EMS Reruns is an advice column designed to address dilemmas you may have experienced in EMS that you did not know how to handle. If you think of an example like the one that follows, send it to us. If we choose to publish your dilemma, we'll pay you $50. E-mail ideas to Nancy.Perry@cygnusb2b.com.
You respond to an MVA at a familiar intersection in the middle of your town--a roundabout whose designer was probably smokin' crack when he designed the thing. It's confusing enough to cause at least 20 collisions a year, but somehow nobody ever gets around to fixing it. There's an engine company and a cop on scene ahead of you, and the cop is not your favorite guy. Bud is one of those people who says he used to be a paramedic. For some reason, he isn't anymore. But he still knows everything there is to know about medicine. He likes to tell you what to do, and he reminds you often that you're just an EMT. Today's not going to be different. The scene looks like a T-bone between a big SUV and a smaller 20-year-old minivan. You don't even get the ambulance parked before Bud's at the attendant's door, motioning for your partner to roll down the window (like he's not blocking the door, which needs to open real soon). Bud's all excited, and, as usual, this call is all about him. "The lady in the SUV is the mayor," he says. "You need to check her out first. The airbag made a mess of her face." For a moment, you find yourself wondering if that means the roundabout will get fixed. Then, just as you're imagining Bud as an airbag, you realize there are at least two people in the badly damaged minivan who probably didn't have airbags. You figure you're going to need another ambulance--one for the mayor's face and the other for the folks with injuries. That's when a media van pulls up, and you wonder how they got there so fast. Unfortunately, Bud hears you go "on scene" and call for that other ambulance. He zeroes in on you like a border collie while your partner does triage, but that pretty much takes you out of service. You sarcastically offer to control traffic while he takes care of the mayor, and he goes off like napalm. Your partner comes back and tells you the mayor's got boo-boos, the driver of the minivan probably has a flail chest and his wife is unresponsive.
Q. These guys seem to show up in every system. How are we supposed to get our jobs done? A. Remember, anybody can be a former paramedic. All they have to do is quit! Given a choice, the folks in this example don't need a former paramedic. They need a real EMT. But you'll never straighten Bud out in the middle of a call, and you may not be able to do it at all without the support of somebody who has a little more clout than you do. Given the fact that he interferes with your ability to take care of people, that needs to happen as soon as possible.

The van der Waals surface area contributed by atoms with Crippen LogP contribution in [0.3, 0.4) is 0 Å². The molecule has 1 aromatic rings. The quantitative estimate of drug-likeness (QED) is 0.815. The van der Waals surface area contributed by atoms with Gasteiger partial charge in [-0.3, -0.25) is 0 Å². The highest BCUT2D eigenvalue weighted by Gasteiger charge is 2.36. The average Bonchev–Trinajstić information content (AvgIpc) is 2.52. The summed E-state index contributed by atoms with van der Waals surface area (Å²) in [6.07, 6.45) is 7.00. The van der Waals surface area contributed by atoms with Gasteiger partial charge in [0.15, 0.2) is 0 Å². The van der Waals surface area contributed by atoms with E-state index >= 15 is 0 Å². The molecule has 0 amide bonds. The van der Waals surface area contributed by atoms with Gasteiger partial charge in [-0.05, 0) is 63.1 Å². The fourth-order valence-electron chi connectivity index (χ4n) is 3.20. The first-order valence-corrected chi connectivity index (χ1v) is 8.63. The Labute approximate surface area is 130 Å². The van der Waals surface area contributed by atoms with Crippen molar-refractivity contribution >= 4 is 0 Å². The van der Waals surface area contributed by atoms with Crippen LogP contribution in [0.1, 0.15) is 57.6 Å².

Q. Fine, but there were no supervisors on this scene. There was just no ignoring the situation. How do you defuse somebody like this, who does have some authority? A. First, don't throw gasoline on the fire. The comment about traffic control was funny, and it probably felt good to say it, but it made your job more difficult by forcing Bud to back up his big ego. None of us make good judgments when we're emotional. Second, give Bud something to do. If he's not going to do his real job, a former paramedic should be able to take care of a mayor's face. And third, there is at least one functional supervisor on scene: the company officer on that engine. Chances are, s/he has some experience in your system and therefore is familiar with Bud.
Q. Good point about the fire captain. But lots of times it's just us, and we're constantly running into people who interfere with us. Isn't there some way to mitigate them ourselves? A. Often, yes. But sometimes, no. The single most important thing you can do, call after call and year after year, is keep the calm people calm and calm the excited ones down. People are at their rational best when they're not excited. If you think you're dealing with someone who has ingested a stimulant, that won't work. You need help, and if you can't get that, withdraw. On the other hand, it works best if you're dealing with someone who's scared.
Raging egos fit somewhere in between.
Thom Dick has been involved in EMS for 37 years, 23 of them as a full-time EMT and paramedic in San Diego County. He is the quality care coordinator for Platte Valley Ambulance Service, a community-owned, hospital-based 9-1-1 provider in Brighton, CO. Thom is also a member of EMS Magazine's editorial advisory board. Reach him at firstname.lastname@example.org.